Alyssa Nicoll

I am a web dev located in Orlando. I teach online at Code School.

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Break all the rules

 There is beauty in rule breaking, in questioning the reality of the laws set in place around you. To not accept the default, is to always strive for better.

Thinking back to the Malaysian plane and how all those lives were lost… just — gone, made me realize that what my father told me as a little girl over and over again, still today rings true.

“Life isn’t fair, Alyssa; Who ever promised you that it would be?”

Yet still, today, an adult, graduated, 27, married, having a “real persons’ job”, I still ask myself why, I still say, “That just isn’t fair”.

Web Development, like life, is often unfair. Standards aren’t consistent, users are unpredictable, many API’s are horribly documented, and open source doesn’t always blossom a project like us dev dreamers think it ought. The web is “the wild west” as a dev dreamer and dear friend once referred to it:

“I prefer IOS. Sure, I am at the

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The best boss I ever had

Last week, I lost the best boss I ever had. His name was Wade Minter. He moved on to another company, and as startups go (or so I am told) this is to be expected. I am also told that losing someone at work is not something to be taken personally, but nonetheless, it was still a blow.

Wade, from the beginning was incredible to work for. I have never before worked with someone so intuitive and good at reading people. He organized and managed his team so seamlessly, he made it seem easy.

He was really good, after a time with working with people, at pinpointing not only their weaknesses, but what they were really good at as well. He would push me and help me cultivate those strengths, while always still being there if I needed him. He took the attitude that his developers were self sufficient and could handle the tasks they were given. This attitude rubbed off, and everyone rose to the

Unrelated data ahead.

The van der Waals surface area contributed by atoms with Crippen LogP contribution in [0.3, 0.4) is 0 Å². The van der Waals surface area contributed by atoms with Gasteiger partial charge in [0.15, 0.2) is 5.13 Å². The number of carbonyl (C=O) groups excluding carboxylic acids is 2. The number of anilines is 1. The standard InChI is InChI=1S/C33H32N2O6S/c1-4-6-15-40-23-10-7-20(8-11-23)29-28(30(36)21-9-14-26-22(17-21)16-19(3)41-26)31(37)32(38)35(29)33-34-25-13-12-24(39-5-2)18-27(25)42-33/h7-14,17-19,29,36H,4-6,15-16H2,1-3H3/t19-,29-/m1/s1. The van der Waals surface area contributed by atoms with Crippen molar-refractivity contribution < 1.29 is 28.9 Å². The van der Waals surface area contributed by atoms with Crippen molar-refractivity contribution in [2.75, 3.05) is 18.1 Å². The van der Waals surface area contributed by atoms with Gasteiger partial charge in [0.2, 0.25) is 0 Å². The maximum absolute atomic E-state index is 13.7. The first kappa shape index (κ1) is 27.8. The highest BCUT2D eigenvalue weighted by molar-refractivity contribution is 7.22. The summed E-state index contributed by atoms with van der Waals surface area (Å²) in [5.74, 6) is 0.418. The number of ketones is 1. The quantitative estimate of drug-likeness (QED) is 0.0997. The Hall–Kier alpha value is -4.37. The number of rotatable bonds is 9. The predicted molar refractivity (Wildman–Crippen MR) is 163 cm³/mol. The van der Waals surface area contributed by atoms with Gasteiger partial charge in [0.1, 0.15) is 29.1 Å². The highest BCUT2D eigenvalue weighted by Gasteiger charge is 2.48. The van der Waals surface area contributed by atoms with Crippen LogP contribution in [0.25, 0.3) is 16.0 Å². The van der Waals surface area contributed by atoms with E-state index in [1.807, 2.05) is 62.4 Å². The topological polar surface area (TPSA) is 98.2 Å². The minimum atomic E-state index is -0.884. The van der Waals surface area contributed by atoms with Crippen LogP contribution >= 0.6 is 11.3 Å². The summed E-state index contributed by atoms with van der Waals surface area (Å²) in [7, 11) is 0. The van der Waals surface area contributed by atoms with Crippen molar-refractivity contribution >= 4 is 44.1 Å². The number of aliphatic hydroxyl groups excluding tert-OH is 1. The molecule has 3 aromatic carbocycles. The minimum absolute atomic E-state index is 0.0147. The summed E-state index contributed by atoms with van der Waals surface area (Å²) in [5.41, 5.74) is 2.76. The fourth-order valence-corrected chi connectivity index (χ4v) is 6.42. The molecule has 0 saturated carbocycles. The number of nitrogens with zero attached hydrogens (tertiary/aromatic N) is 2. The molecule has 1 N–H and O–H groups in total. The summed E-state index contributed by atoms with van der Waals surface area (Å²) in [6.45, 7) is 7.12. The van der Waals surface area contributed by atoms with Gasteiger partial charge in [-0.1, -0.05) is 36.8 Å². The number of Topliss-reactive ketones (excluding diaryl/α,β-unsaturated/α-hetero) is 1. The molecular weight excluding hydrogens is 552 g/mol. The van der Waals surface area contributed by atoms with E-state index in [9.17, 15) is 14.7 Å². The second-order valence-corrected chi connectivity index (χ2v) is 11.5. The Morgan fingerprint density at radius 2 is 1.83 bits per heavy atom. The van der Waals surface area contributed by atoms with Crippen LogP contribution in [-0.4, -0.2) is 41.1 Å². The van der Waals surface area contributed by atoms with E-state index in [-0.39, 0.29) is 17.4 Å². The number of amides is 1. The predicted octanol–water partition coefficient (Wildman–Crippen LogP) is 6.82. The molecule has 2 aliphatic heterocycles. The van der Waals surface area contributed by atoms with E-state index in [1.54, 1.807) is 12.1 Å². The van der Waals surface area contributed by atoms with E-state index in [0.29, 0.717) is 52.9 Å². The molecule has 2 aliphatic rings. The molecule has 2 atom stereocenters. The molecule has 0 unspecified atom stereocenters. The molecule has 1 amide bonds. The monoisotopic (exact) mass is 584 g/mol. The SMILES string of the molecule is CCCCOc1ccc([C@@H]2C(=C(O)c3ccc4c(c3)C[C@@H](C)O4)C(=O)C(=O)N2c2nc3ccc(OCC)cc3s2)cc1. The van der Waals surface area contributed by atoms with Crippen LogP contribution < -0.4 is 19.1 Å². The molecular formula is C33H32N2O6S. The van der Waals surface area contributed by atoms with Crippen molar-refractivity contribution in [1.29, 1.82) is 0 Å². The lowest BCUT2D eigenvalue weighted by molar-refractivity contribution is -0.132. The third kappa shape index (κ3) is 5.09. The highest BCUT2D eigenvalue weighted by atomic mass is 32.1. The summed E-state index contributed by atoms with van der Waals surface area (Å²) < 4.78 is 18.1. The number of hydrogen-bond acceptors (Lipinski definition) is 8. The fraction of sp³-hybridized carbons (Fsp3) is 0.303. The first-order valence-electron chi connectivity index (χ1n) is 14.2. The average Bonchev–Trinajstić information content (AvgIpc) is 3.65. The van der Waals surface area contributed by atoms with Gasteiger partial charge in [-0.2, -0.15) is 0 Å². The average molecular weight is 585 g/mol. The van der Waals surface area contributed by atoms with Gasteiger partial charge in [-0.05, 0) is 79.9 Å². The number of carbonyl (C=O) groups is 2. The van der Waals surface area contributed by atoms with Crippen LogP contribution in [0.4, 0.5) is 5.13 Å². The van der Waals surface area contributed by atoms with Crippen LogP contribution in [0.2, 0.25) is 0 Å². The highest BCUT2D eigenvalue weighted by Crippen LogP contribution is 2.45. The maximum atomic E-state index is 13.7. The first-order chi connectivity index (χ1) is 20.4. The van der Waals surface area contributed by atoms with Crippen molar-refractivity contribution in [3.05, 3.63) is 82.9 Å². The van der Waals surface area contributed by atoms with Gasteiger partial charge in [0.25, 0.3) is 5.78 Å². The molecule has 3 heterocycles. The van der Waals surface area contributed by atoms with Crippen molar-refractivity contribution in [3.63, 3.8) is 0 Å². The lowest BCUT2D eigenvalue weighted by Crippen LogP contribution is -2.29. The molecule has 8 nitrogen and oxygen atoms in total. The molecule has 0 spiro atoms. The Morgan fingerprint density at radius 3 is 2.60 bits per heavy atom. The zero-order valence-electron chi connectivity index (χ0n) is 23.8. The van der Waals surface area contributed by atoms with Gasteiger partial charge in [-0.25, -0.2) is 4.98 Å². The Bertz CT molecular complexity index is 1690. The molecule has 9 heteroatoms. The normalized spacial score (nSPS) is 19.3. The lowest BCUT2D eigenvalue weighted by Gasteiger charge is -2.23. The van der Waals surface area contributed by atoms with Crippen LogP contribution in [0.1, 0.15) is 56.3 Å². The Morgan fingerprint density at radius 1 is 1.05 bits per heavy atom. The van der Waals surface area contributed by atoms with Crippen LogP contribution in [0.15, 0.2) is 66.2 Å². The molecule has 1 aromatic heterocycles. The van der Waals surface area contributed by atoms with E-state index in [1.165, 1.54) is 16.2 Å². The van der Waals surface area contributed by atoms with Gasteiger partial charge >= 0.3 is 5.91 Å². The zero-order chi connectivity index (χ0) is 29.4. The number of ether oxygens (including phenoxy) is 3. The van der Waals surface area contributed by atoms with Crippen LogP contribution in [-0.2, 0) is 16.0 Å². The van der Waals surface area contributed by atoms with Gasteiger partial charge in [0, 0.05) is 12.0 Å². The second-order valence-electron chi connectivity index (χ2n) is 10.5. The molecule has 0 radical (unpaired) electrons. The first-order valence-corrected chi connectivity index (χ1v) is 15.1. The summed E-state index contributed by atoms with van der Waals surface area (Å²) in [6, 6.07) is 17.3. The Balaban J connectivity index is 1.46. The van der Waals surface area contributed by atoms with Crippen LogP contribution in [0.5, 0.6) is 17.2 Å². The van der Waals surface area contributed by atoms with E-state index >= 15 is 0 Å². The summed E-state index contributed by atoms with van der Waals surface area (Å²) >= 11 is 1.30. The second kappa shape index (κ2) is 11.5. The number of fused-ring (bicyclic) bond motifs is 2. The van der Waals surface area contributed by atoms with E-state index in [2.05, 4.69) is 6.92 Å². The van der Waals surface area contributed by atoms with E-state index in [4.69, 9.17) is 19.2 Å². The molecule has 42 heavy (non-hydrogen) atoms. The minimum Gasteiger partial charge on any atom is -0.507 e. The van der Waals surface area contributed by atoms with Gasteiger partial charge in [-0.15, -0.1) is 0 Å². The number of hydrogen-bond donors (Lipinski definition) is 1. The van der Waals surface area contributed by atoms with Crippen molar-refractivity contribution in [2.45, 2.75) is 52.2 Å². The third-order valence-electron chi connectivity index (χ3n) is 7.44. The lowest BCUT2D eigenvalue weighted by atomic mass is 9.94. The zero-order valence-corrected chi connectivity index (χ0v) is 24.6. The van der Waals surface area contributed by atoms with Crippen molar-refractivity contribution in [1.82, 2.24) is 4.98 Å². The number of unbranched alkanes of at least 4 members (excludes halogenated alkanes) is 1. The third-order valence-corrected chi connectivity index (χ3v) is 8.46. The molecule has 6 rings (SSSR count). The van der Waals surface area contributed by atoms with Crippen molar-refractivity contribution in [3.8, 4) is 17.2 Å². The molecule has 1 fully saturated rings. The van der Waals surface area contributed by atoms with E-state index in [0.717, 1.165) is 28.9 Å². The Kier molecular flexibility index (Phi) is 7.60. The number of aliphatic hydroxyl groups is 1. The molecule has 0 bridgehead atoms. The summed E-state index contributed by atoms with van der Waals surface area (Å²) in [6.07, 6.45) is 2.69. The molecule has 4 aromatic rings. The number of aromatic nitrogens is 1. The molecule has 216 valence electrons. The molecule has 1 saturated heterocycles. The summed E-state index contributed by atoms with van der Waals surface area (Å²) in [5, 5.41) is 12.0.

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I’m not a developer-y enough developer to talk on developing

I was slacking with a friend today and I heard something that I have heard too many times from developer friends of mine.

I don’t see myself as a developer-y enough developer to warrant giving a talk on developing

I don’t push the limelight on people lightly; nor do I think that everyone belongs up on stage. However, I believe speaking is one of the best way to solidify what you have learned, along with spreading it to others.

It’s true, I am an odd duck. I have never felt more alive than when on stage giving a talk. During those early days in development — I’m talking, barely knowing how to get a <p> tag on screen — is when I started speaking. I signed up at local meetups and events with crowds numbering under 50 people.

Getting up there, being my quirky fun self, and sharing, even what little I had to share, resonated wildly with the crowd. It was at one of these events that I met

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Living in my Head

 Living with ADHD

Living in my head is like being apart of an art project undergone by 20 or so savants. Savants that happen to be distractible 5 years olds.

This glitter heavy art project is being constructed by this group of 20 or so 5 year old savants. They are messy, they get distracted easily, and without adderall, attention goes to whomever screamed last. The only way the art project gets done, is because they are geniuses. They eventually remember and set things in place, so that in a minute, not too far from now, they will remember the task they were doing and iterate or maybe even finally finish it. Jumping constantly from one thing to another, to another. Never landing, never resting, always buzzing.

On bad days, not even adderall helps. On bad days, I feel like a failure. Trying to wrangle the agitated bunch of kindergartners into some form of a cohesive functioning